Still, as I only know a small fraction of all the sequences converging to $\pi$ that exist, looking for one that satisfies this necessary condition and checking whether you can deconstruct it into $a_n$ and $b_n$ might be your best bet.

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If we assume $ \pi = \lim_{n \to \infty} [\sum_{i=1}^n \sqrt{n^2-(i-1)^2}]{4 \over n^2}$ (which can be obtained by applying a riemann sum over a half circle function $y = \sqrt{R^2-x^2}$, on the interval $[0,r]$), we have a structure like the one you used for $e$, I guess. It isn't an integer, but can be a hint.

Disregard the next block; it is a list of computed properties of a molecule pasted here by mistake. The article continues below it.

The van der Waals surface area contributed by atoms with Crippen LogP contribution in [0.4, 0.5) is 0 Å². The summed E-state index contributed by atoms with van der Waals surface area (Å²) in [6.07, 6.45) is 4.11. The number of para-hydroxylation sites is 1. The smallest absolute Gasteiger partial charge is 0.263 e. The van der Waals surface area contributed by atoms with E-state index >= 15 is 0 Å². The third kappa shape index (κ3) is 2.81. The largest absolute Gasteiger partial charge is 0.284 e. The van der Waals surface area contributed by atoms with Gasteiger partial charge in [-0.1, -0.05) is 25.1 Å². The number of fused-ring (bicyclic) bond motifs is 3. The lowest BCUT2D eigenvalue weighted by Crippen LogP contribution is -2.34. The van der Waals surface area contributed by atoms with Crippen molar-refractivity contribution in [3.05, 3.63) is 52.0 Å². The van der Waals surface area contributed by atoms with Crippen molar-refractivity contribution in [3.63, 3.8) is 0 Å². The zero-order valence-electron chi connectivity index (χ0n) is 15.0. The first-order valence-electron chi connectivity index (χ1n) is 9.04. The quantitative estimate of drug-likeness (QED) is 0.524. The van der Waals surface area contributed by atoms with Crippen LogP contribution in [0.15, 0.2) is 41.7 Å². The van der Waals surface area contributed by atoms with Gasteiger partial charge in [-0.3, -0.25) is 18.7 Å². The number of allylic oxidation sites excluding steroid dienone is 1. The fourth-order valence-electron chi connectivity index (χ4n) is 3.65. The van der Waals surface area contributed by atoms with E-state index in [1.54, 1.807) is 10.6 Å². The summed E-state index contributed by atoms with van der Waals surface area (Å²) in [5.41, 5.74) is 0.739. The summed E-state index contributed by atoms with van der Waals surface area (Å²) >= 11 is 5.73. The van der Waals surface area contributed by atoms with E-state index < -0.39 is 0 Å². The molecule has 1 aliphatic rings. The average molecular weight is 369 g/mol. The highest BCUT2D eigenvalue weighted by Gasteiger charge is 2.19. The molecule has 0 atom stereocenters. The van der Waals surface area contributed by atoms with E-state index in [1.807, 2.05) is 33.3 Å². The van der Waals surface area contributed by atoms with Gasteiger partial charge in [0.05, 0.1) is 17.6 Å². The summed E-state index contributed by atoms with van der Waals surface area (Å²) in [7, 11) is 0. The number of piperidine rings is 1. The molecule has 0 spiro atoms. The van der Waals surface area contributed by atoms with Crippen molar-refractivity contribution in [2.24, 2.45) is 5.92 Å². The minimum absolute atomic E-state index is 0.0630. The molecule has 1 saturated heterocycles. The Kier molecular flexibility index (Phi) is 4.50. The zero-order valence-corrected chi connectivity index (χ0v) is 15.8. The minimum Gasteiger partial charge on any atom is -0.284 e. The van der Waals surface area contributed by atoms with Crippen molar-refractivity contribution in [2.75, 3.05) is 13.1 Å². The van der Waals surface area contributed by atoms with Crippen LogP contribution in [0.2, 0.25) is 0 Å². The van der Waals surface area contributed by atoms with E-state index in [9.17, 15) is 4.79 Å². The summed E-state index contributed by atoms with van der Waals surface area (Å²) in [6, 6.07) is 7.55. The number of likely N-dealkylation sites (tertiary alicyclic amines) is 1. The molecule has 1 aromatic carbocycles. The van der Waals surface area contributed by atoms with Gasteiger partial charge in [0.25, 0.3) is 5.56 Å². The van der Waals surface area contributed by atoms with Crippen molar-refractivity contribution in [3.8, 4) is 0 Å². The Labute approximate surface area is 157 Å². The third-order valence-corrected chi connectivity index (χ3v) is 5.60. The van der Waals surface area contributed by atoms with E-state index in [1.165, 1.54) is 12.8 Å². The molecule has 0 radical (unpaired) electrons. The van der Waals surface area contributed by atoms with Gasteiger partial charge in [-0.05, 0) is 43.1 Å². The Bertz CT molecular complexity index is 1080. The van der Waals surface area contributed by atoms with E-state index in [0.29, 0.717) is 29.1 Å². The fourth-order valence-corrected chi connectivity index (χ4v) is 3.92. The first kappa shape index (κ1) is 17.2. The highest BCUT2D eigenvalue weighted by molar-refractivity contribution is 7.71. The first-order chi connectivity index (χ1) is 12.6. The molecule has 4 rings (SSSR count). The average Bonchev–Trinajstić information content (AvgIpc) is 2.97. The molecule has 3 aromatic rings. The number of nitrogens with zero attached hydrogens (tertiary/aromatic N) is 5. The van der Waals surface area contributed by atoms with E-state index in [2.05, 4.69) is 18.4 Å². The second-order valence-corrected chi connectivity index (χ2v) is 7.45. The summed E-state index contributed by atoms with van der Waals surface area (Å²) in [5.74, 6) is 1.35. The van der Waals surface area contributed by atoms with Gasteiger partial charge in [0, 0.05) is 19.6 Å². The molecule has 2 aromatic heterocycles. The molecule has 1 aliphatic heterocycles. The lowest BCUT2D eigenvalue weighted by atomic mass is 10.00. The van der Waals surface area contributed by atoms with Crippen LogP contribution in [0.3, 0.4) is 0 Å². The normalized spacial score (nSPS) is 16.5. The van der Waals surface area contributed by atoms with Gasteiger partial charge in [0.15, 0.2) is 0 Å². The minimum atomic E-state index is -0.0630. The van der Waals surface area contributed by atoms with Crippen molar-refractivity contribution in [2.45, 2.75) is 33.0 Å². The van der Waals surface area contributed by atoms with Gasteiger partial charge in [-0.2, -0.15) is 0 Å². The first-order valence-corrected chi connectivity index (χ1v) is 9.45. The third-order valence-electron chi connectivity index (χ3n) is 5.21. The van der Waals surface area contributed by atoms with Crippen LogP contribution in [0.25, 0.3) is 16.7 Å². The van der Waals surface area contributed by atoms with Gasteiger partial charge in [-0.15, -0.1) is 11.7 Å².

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    $\begingroup$ From your answer, you can not get integer sequences $\{a_n\}$ and $\{b_n\}$. So your answer is wrong. $\endgroup$ – xpaul May 12 '14 at 0:22
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    $\begingroup$ It is not a direct answer, but is produces the irrationality by contradicting the division algorithm, and this is similar to what is sought. One can look at the convergents to $\pi$ given by some continued fraction expansion, say Bounker's, and test if they satisfy the requirements. $\endgroup$ – Rene Schipperus May 20 '14 at 12:16